Don't let them snow you in their annual report

Your Funds

Dollars & Sense

January 28, 2001|By CHARLES JAFFE

You are about to get a visit from your fund managers.

They're not coming to your house personally, of course, but it's annual report season and management's state-of-the-fund address should be read as if it were personal correspondence.

The manager is talking to you, the fund owner and boss.

Investors mostly ignore annual reports; they don't listen to what management is saying. But with the market fresh off its first down year since 1994, annual reports should make for some interesting reading this year.

This week and next, this column will examine what to look for in annual reports, starting with management's letter to you.

What you want from a manager's statement is clear, sensible answers.

The letter should be the one part of a fund's communication with you that is not dictated by the marketing department. It should be devoid of spin control.

That's why you must watch out for snow jobs.

"The letter should leave you feeling like you got an accurate picture of the fund," says Geoff Bobroff of Bobroff Consulting, a fund marketing firm in East Greenwich, R.I. "If you see the truth being blurred, you should be concerned." When you read management's letter, look for instances where the firm is trying to separate reality from truth. Here are some clues to what to search for:

"The market ate my returns."

OK, management won't be quite that brazen, but plenty of fund firms will say, "It's all the market's fault." It's not.

Management always bears some responsibility for the numbers the fund produces. If all you get from management are excuses -- rather than some measure of humility coupled with a plan for doing better -- you're not getting the whole story.

All performance talk in relative terms.

The 1999 annual report talked up absolute returns, the number you got from the fund. That's because a 15 percent return looked good, as long as it wasn't compared with most market indexes.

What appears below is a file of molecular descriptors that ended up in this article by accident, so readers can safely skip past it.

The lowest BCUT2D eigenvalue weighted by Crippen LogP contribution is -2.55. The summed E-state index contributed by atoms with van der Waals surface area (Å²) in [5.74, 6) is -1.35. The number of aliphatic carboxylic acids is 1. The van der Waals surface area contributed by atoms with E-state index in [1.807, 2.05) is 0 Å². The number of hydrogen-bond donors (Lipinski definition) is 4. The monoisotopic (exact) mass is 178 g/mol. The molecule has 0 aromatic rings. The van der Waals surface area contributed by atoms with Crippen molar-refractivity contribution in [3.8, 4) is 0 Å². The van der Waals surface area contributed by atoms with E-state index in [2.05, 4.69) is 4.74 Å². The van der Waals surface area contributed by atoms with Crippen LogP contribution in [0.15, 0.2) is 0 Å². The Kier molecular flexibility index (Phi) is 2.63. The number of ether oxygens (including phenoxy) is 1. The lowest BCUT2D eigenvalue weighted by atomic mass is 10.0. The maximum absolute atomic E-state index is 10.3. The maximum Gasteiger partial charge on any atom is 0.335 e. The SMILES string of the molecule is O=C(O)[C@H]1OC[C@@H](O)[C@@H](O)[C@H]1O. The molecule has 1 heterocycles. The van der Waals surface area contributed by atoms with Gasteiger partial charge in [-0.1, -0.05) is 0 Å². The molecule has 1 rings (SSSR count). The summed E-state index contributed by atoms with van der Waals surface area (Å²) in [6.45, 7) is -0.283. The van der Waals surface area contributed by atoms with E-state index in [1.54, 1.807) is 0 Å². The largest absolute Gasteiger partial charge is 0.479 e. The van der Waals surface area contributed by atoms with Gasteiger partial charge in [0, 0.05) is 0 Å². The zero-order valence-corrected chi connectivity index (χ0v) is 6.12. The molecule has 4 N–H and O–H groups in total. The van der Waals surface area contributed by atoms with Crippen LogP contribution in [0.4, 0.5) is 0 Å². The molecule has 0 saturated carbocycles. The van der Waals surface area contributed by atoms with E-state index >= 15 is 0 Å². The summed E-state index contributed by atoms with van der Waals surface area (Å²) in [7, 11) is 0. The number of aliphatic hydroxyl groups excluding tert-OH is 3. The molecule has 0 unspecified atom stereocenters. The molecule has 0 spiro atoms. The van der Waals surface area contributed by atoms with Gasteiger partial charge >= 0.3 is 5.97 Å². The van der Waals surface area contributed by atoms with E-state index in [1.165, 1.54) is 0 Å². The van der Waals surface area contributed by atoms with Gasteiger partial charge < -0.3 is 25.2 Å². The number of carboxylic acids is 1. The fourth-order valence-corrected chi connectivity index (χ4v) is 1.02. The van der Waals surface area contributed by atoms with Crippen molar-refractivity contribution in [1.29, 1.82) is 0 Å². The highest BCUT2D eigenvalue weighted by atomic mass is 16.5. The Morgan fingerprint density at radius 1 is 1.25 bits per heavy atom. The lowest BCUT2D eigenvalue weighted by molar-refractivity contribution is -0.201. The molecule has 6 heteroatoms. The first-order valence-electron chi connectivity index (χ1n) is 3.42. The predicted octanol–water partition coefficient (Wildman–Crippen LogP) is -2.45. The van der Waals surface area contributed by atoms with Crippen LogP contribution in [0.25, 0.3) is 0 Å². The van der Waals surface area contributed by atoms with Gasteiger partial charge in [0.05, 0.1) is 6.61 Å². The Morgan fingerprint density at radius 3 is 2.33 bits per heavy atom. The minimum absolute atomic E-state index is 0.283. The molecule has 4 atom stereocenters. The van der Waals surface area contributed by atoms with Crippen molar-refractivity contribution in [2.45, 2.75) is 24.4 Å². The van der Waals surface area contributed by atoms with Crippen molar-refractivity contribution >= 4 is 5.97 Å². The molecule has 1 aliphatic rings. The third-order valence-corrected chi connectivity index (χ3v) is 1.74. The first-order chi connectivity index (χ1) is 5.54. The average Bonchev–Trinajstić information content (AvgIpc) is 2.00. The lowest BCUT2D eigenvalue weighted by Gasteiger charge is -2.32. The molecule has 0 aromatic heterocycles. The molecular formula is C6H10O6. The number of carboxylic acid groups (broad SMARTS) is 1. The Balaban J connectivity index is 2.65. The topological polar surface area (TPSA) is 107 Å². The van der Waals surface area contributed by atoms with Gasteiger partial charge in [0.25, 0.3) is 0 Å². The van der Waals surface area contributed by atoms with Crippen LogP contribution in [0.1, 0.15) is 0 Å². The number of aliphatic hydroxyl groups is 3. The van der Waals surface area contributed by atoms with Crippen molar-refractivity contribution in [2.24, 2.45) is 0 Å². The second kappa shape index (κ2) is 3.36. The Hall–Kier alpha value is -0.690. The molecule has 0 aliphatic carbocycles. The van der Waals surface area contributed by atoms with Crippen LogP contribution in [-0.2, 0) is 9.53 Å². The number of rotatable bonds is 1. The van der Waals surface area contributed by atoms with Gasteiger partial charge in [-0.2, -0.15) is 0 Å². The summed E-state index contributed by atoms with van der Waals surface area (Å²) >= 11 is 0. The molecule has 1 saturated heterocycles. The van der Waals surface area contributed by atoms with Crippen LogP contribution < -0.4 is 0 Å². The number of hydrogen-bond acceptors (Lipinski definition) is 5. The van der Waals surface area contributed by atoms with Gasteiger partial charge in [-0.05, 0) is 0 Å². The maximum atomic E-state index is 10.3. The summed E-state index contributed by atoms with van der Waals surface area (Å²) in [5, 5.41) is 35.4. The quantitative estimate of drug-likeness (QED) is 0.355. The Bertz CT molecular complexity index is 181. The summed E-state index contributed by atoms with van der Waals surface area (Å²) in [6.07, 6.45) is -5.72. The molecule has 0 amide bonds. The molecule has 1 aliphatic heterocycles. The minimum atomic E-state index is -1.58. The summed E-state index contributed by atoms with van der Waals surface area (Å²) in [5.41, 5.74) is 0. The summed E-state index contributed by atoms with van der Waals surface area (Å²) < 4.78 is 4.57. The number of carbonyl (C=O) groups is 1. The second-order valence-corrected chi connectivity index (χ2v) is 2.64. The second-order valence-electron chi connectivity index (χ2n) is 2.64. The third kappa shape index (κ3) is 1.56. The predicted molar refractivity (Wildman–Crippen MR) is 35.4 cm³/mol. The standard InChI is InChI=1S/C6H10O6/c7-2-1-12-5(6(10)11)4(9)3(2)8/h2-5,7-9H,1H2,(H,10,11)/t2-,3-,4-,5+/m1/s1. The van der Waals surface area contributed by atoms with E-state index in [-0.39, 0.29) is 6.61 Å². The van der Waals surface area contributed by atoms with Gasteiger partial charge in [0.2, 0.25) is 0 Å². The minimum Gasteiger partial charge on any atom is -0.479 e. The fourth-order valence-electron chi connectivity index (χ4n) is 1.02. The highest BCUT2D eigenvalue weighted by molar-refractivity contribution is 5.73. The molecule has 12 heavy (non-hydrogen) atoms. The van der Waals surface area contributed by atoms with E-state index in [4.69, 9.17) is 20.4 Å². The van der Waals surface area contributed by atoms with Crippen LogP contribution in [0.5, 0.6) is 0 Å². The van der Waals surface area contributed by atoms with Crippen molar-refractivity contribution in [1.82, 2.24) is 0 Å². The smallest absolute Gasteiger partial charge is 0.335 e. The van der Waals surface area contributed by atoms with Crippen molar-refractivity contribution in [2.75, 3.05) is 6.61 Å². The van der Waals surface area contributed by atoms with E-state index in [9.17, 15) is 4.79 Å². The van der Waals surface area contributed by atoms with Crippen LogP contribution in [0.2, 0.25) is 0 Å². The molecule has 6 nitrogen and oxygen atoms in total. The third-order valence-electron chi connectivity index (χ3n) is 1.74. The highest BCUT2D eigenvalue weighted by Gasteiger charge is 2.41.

For last year, however, everything will be relative performance. To heck with absolute numbers -- particularly if they show a loss -- when you can say you beat peer funds or indexes.

If management trots out words such as "top-performing" in an asset class that was down, make sure its absolute returns were in line with your expectations for the fund.

It's a challenging market."

Investments are always challenging; they get described that way during hard times.

What this line really means: "We lost 20 percent for you in 2000, and it's entirely possible we'll do it again in 2001."

Too much talk about the Federal Reserve Board cutting interest rates.

The rate reduction has very little to do with the future performance of most funds. That won't stop some managers from talking about this and saying it portends a brighter economy and big things for the fund in the future. That's not all bad, as long as management tells you why the rate cut means good things for your specific fund. Otherwise, it's just blathering.

Not enough talk about November-December performance.

This applies to funds that operate on a fiscal year that ended Oct. 31. If a fund that got blasted at year-end issues a statement that ignores the start of its current fiscal year, it's intentionally trying to give you a blurry picture of what happened, and it's saying nothing about the future.

"It's a stock-picker's market." Duh. It's always a stock-picker's market.

Management should be telling you about its stock picks and what it plans, not telling you the obvious.

Promises, promises.

In the past few years, smart fund managers used shareholder letters as a way to manage expectations, to warn about how difficult it would be to keep returns sky high and to raise the prospect of the inevitable downturn.

Given the market's uncertainty, they should be doing that all the more this year. If they're not, but instead sound full of bluster about what they can deliver in the future, they're trying to sell you on staying with the fund. If you're a satisfied investor, no sales pitch should be necessary.

Chuck Jaffe is mutual funds columnist at the Boston Globe. He can be reached by e-mail at or at the Boston Globe, Box 2378, Boston, Mass. 02107-2378.

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